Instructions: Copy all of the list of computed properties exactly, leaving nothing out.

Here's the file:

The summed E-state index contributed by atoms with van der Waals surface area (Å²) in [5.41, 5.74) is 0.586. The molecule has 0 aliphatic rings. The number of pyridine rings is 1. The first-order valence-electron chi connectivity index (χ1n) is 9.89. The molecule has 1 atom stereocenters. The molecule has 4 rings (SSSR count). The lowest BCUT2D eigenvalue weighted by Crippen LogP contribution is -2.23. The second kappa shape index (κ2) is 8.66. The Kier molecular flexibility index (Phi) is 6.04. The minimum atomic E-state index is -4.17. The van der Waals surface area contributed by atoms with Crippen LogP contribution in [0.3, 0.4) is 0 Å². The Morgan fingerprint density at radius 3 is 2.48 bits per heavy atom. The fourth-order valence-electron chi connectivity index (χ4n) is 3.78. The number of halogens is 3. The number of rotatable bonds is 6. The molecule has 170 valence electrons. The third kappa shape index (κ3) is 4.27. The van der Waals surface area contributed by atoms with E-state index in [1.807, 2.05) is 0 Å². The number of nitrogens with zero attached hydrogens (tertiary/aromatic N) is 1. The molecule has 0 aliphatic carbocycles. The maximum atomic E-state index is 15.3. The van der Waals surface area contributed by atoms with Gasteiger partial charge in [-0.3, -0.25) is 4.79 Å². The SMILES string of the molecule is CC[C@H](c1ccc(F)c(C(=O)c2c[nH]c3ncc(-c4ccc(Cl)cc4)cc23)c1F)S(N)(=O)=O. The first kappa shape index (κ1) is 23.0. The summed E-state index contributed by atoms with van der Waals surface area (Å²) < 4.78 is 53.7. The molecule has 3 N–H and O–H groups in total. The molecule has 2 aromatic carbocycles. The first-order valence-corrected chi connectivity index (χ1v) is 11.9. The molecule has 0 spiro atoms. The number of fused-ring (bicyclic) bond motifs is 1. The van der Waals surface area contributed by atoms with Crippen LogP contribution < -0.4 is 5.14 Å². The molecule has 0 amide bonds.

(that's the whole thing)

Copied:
The summed E-state index contributed by atoms with van der Waals surface area (Å²) in [5.41, 5.74) is 0.586. The molecule has 0 aliphatic rings. The number of pyridine rings is 1. The first-order valence-electron chi connectivity index (χ1n) is 9.89. The molecule has 1 atom stereocenters. The molecule has 4 rings (SSSR count). The lowest BCUT2D eigenvalue weighted by Crippen LogP contribution is -2.23. The second kappa shape index (κ2) is 8.66. The Kier molecular flexibility index (Phi) is 6.04. The minimum atomic E-state index is -4.17. The van der Waals surface area contributed by atoms with Crippen LogP contribution in [0.3, 0.4) is 0 Å². The Morgan fingerprint density at radius 3 is 2.48 bits per heavy atom. The fourth-order valence-electron chi connectivity index (χ4n) is 3.78. The number of halogens is 3. The number of rotatable bonds is 6. The molecule has 170 valence electrons. The third kappa shape index (κ3) is 4.27. The van der Waals surface area contributed by atoms with E-state index in [1.807, 2.05) is 0 Å². The number of nitrogens with zero attached hydrogens (tertiary/aromatic N) is 1. The molecule has 0 aliphatic carbocycles. The maximum atomic E-state index is 15.3. The van der Waals surface area contributed by atoms with Gasteiger partial charge in [-0.3, -0.25) is 4.79 Å². The SMILES string of the molecule is CC[C@H](c1ccc(F)c(C(=O)c2c[nH]c3ncc(-c4ccc(Cl)cc4)cc23)c1F)S(N)(=O)=O. The first kappa shape index (κ1) is 23.0. The summed E-state index contributed by atoms with van der Waals surface area (Å²) < 4.78 is 53.7. The molecule has 3 N–H and O–H groups in total. The molecule has 2 aromatic carbocycles. The first-order valence-corrected chi connectivity index (χ1v) is 11.9. The molecule has 0 spiro atoms. The number of fused-ring (bicyclic) bond motifs is 1. The van der Waals surface area contributed by atoms with Crippen LogP contribution < -0.4 is 5.14 Å². The molecule has 0 amide bonds.